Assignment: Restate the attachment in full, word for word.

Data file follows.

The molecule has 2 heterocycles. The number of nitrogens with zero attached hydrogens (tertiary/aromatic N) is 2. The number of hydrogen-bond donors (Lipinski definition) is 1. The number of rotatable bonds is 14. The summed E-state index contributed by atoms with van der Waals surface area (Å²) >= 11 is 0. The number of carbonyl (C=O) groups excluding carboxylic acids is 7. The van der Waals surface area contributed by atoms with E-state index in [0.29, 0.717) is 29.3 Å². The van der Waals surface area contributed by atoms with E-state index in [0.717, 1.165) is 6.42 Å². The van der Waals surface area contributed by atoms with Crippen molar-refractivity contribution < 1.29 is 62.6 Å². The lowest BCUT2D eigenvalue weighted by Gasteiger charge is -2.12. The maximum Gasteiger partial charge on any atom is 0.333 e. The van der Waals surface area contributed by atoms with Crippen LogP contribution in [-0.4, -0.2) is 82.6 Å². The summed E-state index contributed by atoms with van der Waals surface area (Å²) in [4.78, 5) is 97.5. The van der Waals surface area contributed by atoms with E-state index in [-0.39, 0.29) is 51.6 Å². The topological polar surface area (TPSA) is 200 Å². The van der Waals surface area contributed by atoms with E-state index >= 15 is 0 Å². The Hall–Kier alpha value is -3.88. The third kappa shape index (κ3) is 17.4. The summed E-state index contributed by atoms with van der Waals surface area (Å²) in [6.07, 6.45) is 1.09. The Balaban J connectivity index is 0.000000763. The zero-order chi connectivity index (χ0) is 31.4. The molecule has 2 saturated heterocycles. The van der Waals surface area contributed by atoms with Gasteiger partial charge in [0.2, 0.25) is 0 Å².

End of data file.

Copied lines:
The molecule has 2 heterocycles. The number of nitrogens with zero attached hydrogens (tertiary/aromatic N) is 2. The number of hydrogen-bond donors (Lipinski definition) is 1. The number of rotatable bonds is 14. The summed E-state index contributed by atoms with van der Waals surface area (Å²) >= 11 is 0. The number of carbonyl (C=O) groups excluding carboxylic acids is 7. The van der Waals surface area contributed by atoms with E-state index in [0.29, 0.717) is 29.3 Å². The van der Waals surface area contributed by atoms with E-state index in [0.717, 1.165) is 6.42 Å². The van der Waals surface area contributed by atoms with Crippen molar-refractivity contribution < 1.29 is 62.6 Å². The lowest BCUT2D eigenvalue weighted by Gasteiger charge is -2.12. The maximum Gasteiger partial charge on any atom is 0.333 e. The van der Waals surface area contributed by atoms with Crippen LogP contribution in [-0.4, -0.2) is 82.6 Å². The summed E-state index contributed by atoms with van der Waals surface area (Å²) in [4.78, 5) is 97.5. The van der Waals surface area contributed by atoms with E-state index in [-0.39, 0.29) is 51.6 Å². The topological polar surface area (TPSA) is 200 Å². The van der Waals surface area contributed by atoms with E-state index >= 15 is 0 Å². The Hall–Kier alpha value is -3.88. The third kappa shape index (κ3) is 17.4. The summed E-state index contributed by atoms with van der Waals surface area (Å²) in [6.07, 6.45) is 1.09. The Balaban J connectivity index is 0.000000763. The zero-order chi connectivity index (χ0) is 31.4. The molecule has 2 saturated heterocycles. The van der Waals surface area contributed by atoms with Gasteiger partial charge in [0.2, 0.25) is 0 Å².